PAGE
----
This is apparent in a second article, by Maggi Kamitsuka, on evangelical romance fiction by Francine Rivers. In her bestselling novel The Atonement Child, a young woman faces the difficult choice of whether to terminate her pregnancy after rape—but the novel circulates the medically incorrect idea that experiencing an abortion is more traumatic than experiencing rape, an idea commonly found in the new evangelical “compassion-oriented” prolife discourse. Novels like The Atonement Child circulate medical “knowledge,” part of the worldview that makes evangelicals so supportive of President Trump’s Supreme Court picks.
Evangelicals have particular ways of reading, often based in their understanding of the Bible. Ken Paradis looks at the use of “typology”—the way of understanding a character’s or reader’s life as previously modelled (and even predicted) by a story in the Bible. What distinguishes fundamentalist fiction from literary fiction, Hal Bush argues in another article, is its drive for “epistemological certainty,” as opposed to an openness to mystery, doubt and ambiguity of the kind that we find in ‘serious’ literature on religious topics.
The Bible itself—its authority, its aura, its status as God’s word, without errors—is sometimes a focus of the fiction. In another article, Andrew Jacobs examines the strange sub-genre known as the “gospel thriller”—in which the discovery of a new first-century gospel about Jesus seems to threaten the Bible’s sacred power. This genre was invented by an evangelical author, whose novel featured a purported lost gospel that turned out to be a nefarious forgery intended to subvert Christianity—but the gospel thriller has many secular descendants. Other authors, including Susan Harding and Ray Horton, ponder how we should read fundamentalist fictions, fictions by fundamentalist authors, or about fundamentalism itself.
The point of paying attention to literature by Christian Right authors is it helps us better understand what’s going on in America today. In his Memoir Crazy for God, apostate ex-evangelical and former leader of the Christian Right, Frank Schaeffer, who helped politically activate a generation of previously moderate evangelicals in the late 1970s, wrote about the consequences of not paying any heed to the literary arm of this new social movement:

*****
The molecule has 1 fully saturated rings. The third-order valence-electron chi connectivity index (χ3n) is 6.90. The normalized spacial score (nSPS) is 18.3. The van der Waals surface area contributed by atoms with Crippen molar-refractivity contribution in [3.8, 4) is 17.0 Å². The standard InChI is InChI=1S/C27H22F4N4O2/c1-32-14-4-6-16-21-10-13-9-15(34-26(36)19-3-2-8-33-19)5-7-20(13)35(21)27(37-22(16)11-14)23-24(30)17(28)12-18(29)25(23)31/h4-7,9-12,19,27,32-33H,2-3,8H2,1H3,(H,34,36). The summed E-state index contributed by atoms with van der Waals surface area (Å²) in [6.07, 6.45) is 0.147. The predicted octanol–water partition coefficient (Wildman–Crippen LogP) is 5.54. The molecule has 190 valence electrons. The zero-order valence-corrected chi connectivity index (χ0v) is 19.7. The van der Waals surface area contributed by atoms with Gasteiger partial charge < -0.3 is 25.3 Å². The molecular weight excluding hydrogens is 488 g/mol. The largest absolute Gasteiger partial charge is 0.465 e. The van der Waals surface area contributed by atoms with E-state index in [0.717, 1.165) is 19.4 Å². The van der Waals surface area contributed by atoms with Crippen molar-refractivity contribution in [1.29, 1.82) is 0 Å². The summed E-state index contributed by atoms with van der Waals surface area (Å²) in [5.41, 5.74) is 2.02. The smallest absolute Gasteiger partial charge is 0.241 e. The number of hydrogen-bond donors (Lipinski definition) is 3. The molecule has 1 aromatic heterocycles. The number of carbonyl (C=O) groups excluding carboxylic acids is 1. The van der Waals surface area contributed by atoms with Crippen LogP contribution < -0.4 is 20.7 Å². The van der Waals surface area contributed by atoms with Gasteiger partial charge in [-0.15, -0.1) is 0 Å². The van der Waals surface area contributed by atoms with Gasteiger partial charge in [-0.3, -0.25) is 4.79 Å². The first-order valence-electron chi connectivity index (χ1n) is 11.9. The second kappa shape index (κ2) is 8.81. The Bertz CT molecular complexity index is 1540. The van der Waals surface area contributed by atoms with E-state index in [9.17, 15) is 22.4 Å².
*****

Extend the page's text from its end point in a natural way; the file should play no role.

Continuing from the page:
The [New York] Times ‘best-seller’ list was misleading. Evangelical books were often outselling the Times’ best-sellers. But the paper did not bother to count sales in religious bookstores. The people hurt most weren’t evangelical authors (our books sold anyway); rather, the losers were Democratic Party leaders and other liberal readers of the ‘paper of record’ who were blindsided by subsequent events. The Times’ readers were not given a heads-up about what was going on ‘out there.’
This call to pay attention to “literature of / about the Christian Right” can be uncomfortable for some, hitting too close to home and striking some as too political. When my book If God Meant to Interfere: American Literature and the Rise of the Christian Right was reviewed by one conservative Christian English professor, he complained that I “blamed” the Christian Right “(with scant justification) for all manner of America’s ills.” He went on to say that my “literary analysis rests on firmer footing than [my] political commentary.”
In other words, stick to literary criticism, and keep out of politics. Between writing the review and its release, however, white evangelicals helped elect Donald Trump. Obviously, we cannot afford to stay out of politics when addressing fundamentalist fiction. But that Christian reviewer’s anxiety—which was not shared by other less anxiously conservative Christian reviewers—speaks to the way in which some Christians do not want to grapple with the politics involved in religion.
For some “exvangelicals” who have emptied the pews, particularly if they’ve had a traumatic experience, it’s too much to ask that they revisit their “left behind” church beliefs, albeit in fictional form. I have in mind rather the “nones” of America, as well as mainline Protestants and members of other faiths, who probably haven’t really had the opportunity to imagine what it’s like to be in evangelical shoes.
Our reading mode can be empathetic but critical: it’s worth understanding the shape and power of evangelicals’ feeling that they are a besieged minority in an aggressively secular state—and even that their Democratic, secular, or progressive political foes are being manipulated by actual demons, as This Present Darkness and Paula White suggest.
Fundamentalist fictions can be understood to be part of the vast alternate information ecosystem that white evangelicals have built over the last century. Fundamentalist fictions are published by Christian publishers and sold in Christian bookstores (and elsewhere), part of the network of Christian fundamentalist institutions—Bible colleges and universities, newspapers and magazines, radio and television shows, museums and campus ministries—that together work to resist elite, secular expert knowledge. Their stories help constitute evangelical knowledge and political identity, and we can read them empathetically to understand the worldview of their target audience—even as we realize that those readers constitute the core base of support for the most corrupt, deceitful, cynical, authoritarian presidency in American history. We should read fundamentalist fictions with care.
Read an interview with the author about the special issue: here
Read the author’s introduction to the special issue: here